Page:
How the Outdoors Changed My Perspective on Art and Life

Yeah…I was that asshole who thought art is useless, but the outdoors changed all that for me.

I was never really one for the arts growing up. My dad was a doctor, a man of science, and pushed all of us kids in that direction. I went to college and majored in (go figure) biology and quickly got a job as a nuclear scientist for the Dept. of Energy. Curiously, the girl I was seriously dating at the time was an artist. We used to get into fights all the time about the usefulness of art in culture and I sincerely remember saying once that “art is completely useless.” Yeah… I was that asshole, but the outdoors changed all that for me.

In March of 2016, I got dumped (let’s be honest…I probably deserved it), and my life just started spiraling downward from there. I started drinking, pretty heavily. Shut out most of my friends and family, and was content to waste my life away trying to forget the unforgettable and feel something again. Admittedly, I was a pretty sad case. One of my friends however, wasn’t content to see me drink my time away, and one day she barged into my apartment, dragged my drunken ass off the floor and drove me to a mountain. It’s a day I’ll never forget, even if I can barely remember it. It was the day I fell in love with the outdoors, and coincidentally…photography. I remember shooting my first photo of some flower as it blew in the wind, the first shot of a birds nest with a bright blue egg inside it, the rolling peaks of the North Georgia Mountains. It changed me. It’s hard to describe, but a part of me that was dead decided to sprout roots and grow, or it felt like that anyway, still does.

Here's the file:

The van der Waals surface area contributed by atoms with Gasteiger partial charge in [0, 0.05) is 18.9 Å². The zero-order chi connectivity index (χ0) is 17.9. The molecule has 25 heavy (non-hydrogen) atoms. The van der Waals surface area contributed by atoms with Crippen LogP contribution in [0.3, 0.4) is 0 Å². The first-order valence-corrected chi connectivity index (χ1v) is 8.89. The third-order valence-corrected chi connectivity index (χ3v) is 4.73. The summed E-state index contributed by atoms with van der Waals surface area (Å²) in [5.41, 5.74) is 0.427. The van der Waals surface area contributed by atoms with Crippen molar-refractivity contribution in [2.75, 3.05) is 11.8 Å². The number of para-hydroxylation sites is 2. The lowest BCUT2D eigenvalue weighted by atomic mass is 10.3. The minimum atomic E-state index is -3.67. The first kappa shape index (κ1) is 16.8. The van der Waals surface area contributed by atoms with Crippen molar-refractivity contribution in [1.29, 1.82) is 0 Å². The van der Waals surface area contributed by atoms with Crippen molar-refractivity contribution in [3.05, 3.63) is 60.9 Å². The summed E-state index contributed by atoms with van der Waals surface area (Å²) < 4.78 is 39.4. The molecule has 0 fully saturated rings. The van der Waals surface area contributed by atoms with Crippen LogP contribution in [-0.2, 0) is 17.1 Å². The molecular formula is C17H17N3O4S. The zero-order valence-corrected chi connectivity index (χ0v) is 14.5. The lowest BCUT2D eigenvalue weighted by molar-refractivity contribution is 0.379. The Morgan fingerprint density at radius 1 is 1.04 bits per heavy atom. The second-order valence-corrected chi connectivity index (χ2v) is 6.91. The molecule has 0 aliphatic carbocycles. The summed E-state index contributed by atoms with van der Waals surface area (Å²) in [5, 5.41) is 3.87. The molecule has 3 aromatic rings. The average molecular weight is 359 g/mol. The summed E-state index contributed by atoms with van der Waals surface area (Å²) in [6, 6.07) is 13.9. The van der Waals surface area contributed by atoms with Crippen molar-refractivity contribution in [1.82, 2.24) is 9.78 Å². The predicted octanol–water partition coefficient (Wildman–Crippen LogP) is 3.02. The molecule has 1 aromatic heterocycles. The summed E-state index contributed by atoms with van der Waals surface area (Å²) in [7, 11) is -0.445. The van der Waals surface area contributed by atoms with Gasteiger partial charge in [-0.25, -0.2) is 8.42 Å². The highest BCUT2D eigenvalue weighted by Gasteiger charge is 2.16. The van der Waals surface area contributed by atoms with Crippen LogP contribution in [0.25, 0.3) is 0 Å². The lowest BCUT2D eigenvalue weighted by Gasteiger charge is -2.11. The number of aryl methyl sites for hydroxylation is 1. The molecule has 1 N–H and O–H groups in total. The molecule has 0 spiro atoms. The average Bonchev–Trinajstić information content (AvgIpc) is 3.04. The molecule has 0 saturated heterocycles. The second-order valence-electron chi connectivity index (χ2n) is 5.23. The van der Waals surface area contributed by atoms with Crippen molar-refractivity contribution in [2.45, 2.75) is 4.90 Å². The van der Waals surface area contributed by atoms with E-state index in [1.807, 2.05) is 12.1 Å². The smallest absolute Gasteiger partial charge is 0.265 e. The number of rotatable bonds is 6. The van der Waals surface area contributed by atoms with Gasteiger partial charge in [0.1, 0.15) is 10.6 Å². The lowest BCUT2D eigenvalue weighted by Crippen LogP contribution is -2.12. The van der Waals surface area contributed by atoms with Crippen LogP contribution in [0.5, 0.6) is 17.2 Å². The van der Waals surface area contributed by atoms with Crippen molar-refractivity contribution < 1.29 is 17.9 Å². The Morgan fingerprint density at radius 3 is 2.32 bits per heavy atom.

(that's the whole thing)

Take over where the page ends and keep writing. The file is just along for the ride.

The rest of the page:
The outdoors does something to a person that can only be described as transcendent. It encourages thought beyond your day-to-day life and puts things in perspective. For me, that day wandering the mountains of North Georgia was a slap in the face to the way I had been living my life. It shattered all my doubts of being worthless, all my fears of being unsuccessful, and all my expectations of a life well lived.  When it’s just you and the mountains, it’s ok to yell and scream and work through hard life questions. Viewing and creating beauty is what humans were hard-wired to do. It’s why you and I open up Instagram every day: we want to see something inspiring, something worthy of our attention…something beautiful. It’s why we go to work every day, not to make the money, but to spend it creating. Creating memories, creating art, creating. That’s what I didn’t understand all those years in college, all those years of being an ass to my girlfriend… all of life is creating, viewing, and celebrating beauty. The outdoors constantly screams this message, from the snow-capped mountains, to the tinniest blade of grass, you just have to slow down enough to hear it. Do you?

Published: January 5, 2017

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Matt Van SwolExplorer

Augusta

Matt Van Swol is a self-taught landscape photographer, writer, and nuclear scientist for the US Department of Energy. After personally struggling with depression for many years, he is passionate about showing others t...